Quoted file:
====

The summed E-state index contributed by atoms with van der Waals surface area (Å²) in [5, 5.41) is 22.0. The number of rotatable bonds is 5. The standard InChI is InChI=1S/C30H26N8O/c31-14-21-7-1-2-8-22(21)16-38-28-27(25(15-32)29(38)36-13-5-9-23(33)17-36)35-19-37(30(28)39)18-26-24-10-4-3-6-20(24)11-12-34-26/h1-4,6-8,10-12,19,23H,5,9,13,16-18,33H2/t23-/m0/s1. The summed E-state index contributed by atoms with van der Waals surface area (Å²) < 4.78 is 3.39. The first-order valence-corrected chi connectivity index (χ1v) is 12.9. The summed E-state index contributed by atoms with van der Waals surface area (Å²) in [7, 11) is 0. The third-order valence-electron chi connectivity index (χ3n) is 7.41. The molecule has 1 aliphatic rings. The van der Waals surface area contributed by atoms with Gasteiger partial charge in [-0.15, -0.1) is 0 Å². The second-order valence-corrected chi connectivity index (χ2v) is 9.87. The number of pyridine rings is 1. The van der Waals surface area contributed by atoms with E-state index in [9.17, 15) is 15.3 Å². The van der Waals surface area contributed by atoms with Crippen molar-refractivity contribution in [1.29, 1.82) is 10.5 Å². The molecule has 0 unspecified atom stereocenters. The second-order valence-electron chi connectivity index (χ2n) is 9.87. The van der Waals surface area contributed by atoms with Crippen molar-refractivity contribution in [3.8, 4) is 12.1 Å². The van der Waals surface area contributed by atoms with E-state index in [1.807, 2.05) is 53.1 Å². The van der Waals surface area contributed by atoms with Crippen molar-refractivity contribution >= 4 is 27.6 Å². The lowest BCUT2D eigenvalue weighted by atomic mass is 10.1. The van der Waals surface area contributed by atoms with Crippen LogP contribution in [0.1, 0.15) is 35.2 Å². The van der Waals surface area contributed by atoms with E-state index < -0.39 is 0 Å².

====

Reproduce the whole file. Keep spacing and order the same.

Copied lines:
The summed E-state index contributed by atoms with van der Waals surface area (Å²) in [5, 5.41) is 22.0. The number of rotatable bonds is 5. The standard InChI is InChI=1S/C30H26N8O/c31-14-21-7-1-2-8-22(21)16-38-28-27(25(15-32)29(38)36-13-5-9-23(33)17-36)35-19-37(30(28)39)18-26-24-10-4-3-6-20(24)11-12-34-26/h1-4,6-8,10-12,19,23H,5,9,13,16-18,33H2/t23-/m0/s1. The summed E-state index contributed by atoms with van der Waals surface area (Å²) < 4.78 is 3.39. The first-order valence-corrected chi connectivity index (χ1v) is 12.9. The summed E-state index contributed by atoms with van der Waals surface area (Å²) in [7, 11) is 0. The third-order valence-electron chi connectivity index (χ3n) is 7.41. The molecule has 1 aliphatic rings. The van der Waals surface area contributed by atoms with Gasteiger partial charge in [-0.15, -0.1) is 0 Å². The second-order valence-corrected chi connectivity index (χ2v) is 9.87. The number of pyridine rings is 1. The van der Waals surface area contributed by atoms with E-state index in [9.17, 15) is 15.3 Å². The van der Waals surface area contributed by atoms with Crippen molar-refractivity contribution in [1.29, 1.82) is 10.5 Å². The molecule has 0 unspecified atom stereocenters. The second-order valence-electron chi connectivity index (χ2n) is 9.87. The van der Waals surface area contributed by atoms with Crippen molar-refractivity contribution in [3.8, 4) is 12.1 Å². The van der Waals surface area contributed by atoms with E-state index in [1.807, 2.05) is 53.1 Å². The van der Waals surface area contributed by atoms with Crippen molar-refractivity contribution >= 4 is 27.6 Å². The lowest BCUT2D eigenvalue weighted by atomic mass is 10.1. The van der Waals surface area contributed by atoms with Crippen LogP contribution in [0.1, 0.15) is 35.2 Å². The van der Waals surface area contributed by atoms with E-state index < -0.39 is 0 Å².